To prevent contact of chemicals with eyes
Gloves
To prevent contact of chemicals with skin to prevent irritation and rashes
Lab Coat
To provide an additional layer of protection from chemicals and glassware.
Figure 6 - Table On Apparatus For Addressing Safety Risk
Safety Concern
Explanation
Solution
Sharp knives are dangerous
It can cause cuts if used improperly
Use carefully only on chopping board, not directly with hand and also in presence of teacher.
Glassware used can get broken
Test tubes, beakers, measuring cylinders, pipettes etc. can be broken accidentally and cause injury to the experimenter
Precaution should be taken while handling glassware. Wear gloves and lab coat Broken glassware should be disposed off separately.
Frankincense sticks can cause smoke and fire
They can cause the cardboard boxes to start burning.
They should be mounted on stands while burning such that no glowing part can come in contact with cardboard.
Figure 7 - Table On Safety Concern
Environmental Concern
Explanation
Solution
Gases liberated by Frankincense sticks can cause environmental damage
It can cause air pollution, airway disease and health problems.
Experiment should be carried out in fume chambers so that the gases are not directly inhaled.
Figure 8 - Table On Environmental Concern

Ethical Concerns

There were no ethical concerns in this project.

Procedure:-

  • Procuring raw sapodilla was done from a farm locally.
  • The Boswellia serrata was prepared in the following manner.
    • Boswellia serrata sticks were crushed in the mortar and pestle
    • A piece of lab paper was  placed onto the weighing scale and then  the scale was tared (reset to zero).
    • Using the spatula, 5.0 g of powdered Boswellia serrata was measured and wrapped in the lab paper itself.
    • Similar packets were created for 10.0 g, 15.0 g, 20.0 g, and 25.0 g of powdered Boswellia serrata and lab paper was wrapped around the Boswellia serrata to secure it.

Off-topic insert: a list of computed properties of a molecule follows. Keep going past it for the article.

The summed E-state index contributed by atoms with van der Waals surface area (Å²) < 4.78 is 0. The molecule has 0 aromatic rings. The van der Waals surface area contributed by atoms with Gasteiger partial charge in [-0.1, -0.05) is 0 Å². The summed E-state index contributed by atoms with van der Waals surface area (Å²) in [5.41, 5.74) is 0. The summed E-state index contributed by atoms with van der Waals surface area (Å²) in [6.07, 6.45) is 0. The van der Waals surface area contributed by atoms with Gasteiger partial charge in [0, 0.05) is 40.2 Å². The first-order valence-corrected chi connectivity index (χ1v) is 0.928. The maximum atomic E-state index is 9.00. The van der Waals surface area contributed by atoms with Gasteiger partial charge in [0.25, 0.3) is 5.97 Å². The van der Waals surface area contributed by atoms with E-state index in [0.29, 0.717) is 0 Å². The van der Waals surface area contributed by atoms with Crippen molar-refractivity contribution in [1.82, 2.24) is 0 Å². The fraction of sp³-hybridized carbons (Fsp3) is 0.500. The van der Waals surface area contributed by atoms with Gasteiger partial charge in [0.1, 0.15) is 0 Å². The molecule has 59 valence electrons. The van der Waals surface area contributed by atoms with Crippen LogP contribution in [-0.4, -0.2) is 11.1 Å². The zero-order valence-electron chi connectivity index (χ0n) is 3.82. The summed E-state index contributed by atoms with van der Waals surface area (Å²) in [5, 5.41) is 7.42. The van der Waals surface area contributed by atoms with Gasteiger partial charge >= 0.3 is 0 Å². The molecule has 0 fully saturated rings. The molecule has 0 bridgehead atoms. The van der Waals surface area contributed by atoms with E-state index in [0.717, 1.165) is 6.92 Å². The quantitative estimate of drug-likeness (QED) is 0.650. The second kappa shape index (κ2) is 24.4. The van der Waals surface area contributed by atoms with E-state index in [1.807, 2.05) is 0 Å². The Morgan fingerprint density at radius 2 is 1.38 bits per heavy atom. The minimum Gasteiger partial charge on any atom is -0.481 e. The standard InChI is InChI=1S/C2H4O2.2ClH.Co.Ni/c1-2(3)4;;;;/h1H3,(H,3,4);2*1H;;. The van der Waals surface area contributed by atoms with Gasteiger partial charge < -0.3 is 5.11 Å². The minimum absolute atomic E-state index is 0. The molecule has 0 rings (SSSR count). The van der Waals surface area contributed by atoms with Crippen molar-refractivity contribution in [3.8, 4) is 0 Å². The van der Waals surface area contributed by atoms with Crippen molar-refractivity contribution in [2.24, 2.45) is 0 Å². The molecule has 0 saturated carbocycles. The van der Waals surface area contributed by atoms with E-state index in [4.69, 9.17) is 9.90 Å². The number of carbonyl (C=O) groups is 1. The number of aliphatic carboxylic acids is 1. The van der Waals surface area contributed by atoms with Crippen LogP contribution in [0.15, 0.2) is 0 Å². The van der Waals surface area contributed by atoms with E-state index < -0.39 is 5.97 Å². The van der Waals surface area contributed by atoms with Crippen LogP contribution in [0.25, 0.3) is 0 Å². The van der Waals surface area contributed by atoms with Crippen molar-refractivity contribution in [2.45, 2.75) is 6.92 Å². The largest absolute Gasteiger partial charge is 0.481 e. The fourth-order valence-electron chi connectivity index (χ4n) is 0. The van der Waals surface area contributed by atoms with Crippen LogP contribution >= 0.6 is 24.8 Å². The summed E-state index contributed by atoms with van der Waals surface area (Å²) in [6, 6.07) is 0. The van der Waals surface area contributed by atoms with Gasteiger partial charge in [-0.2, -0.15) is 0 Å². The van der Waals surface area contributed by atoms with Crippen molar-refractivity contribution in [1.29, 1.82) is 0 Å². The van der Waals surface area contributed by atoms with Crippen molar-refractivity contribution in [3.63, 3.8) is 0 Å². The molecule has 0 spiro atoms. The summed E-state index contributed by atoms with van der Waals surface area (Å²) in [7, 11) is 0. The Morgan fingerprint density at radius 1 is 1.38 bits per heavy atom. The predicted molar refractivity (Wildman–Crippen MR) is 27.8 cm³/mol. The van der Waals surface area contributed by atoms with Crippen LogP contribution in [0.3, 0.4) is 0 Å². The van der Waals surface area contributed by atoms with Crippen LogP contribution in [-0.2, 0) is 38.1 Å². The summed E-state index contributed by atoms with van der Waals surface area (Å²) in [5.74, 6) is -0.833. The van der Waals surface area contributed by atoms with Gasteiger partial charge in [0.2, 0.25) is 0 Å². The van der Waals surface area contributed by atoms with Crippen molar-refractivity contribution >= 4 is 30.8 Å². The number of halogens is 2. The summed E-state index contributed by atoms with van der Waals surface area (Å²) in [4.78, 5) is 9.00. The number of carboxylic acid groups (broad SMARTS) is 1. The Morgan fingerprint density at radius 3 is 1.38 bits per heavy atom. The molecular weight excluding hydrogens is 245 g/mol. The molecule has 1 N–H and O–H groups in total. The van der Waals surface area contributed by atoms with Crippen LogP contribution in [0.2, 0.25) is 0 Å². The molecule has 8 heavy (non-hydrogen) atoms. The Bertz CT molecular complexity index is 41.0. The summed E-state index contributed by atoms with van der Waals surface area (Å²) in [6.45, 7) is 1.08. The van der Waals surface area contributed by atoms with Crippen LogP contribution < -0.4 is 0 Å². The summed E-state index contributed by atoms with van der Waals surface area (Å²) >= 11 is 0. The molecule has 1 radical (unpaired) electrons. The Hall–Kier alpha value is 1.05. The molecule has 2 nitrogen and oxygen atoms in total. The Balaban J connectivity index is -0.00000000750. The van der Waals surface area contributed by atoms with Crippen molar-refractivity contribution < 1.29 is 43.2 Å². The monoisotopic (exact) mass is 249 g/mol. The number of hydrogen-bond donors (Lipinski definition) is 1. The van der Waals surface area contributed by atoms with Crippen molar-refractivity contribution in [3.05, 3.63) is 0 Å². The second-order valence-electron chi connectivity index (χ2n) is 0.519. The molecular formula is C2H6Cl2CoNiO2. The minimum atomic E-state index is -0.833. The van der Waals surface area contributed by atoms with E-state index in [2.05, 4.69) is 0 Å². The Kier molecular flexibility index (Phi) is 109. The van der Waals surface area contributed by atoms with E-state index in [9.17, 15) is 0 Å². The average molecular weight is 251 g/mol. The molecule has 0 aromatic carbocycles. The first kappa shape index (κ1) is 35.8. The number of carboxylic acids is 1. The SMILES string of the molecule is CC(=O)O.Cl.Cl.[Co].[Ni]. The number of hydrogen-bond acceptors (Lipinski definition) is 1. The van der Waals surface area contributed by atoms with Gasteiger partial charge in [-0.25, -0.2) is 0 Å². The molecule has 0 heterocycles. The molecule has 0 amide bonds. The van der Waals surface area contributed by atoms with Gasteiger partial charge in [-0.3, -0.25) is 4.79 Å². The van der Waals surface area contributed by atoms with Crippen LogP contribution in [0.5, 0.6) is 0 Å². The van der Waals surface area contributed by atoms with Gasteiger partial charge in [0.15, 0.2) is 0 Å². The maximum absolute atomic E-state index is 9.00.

• Six boxes were prepared in the following manner:
    • The boxes were numbered from 1-6. The first box did not contain any Boswellia serrata. Boxes 2-6  contained 5.0 g, 10.0 g, 15.0 g, 20.0 g, and 25.0 g of Boswellia serrata respectively.
    • Five  raw fruits were weighed first individually on the mass balance.
    • They were then put into a box, ensuring that they were not touching each other.
    • The measured amount of Boswellia serrata was placed into a steel bowl and the bowl was placed in the box, next to the fruits. This step applied to all boxes except Box 1.
    • Using a matchstick, the Boswellia serrata was lighted on fire and the container’s lid was halfway covered.
    • Once the Boswellia serrata had finished burning, the box was closed and taped shut.
    • Let sit for 5 days.
  • At the end of the said period, the following procedure was followed for contents of Box 1.
    • Each fruit was weighed individually and the final weights noted.
    • Each fruit was then chopped separately and placed in separate bowls.
    • The chopped pieces from one bowl were pureed using a blender.
    • Filter paper was first lined on the funnel and the funnel was placed above a beaker.  The puree was poured on the funnel and the fruit juice (minus the fibres) was collected in the beaker.
    • This was done for all five fruits and the juices were transferred into 5 different test tubes.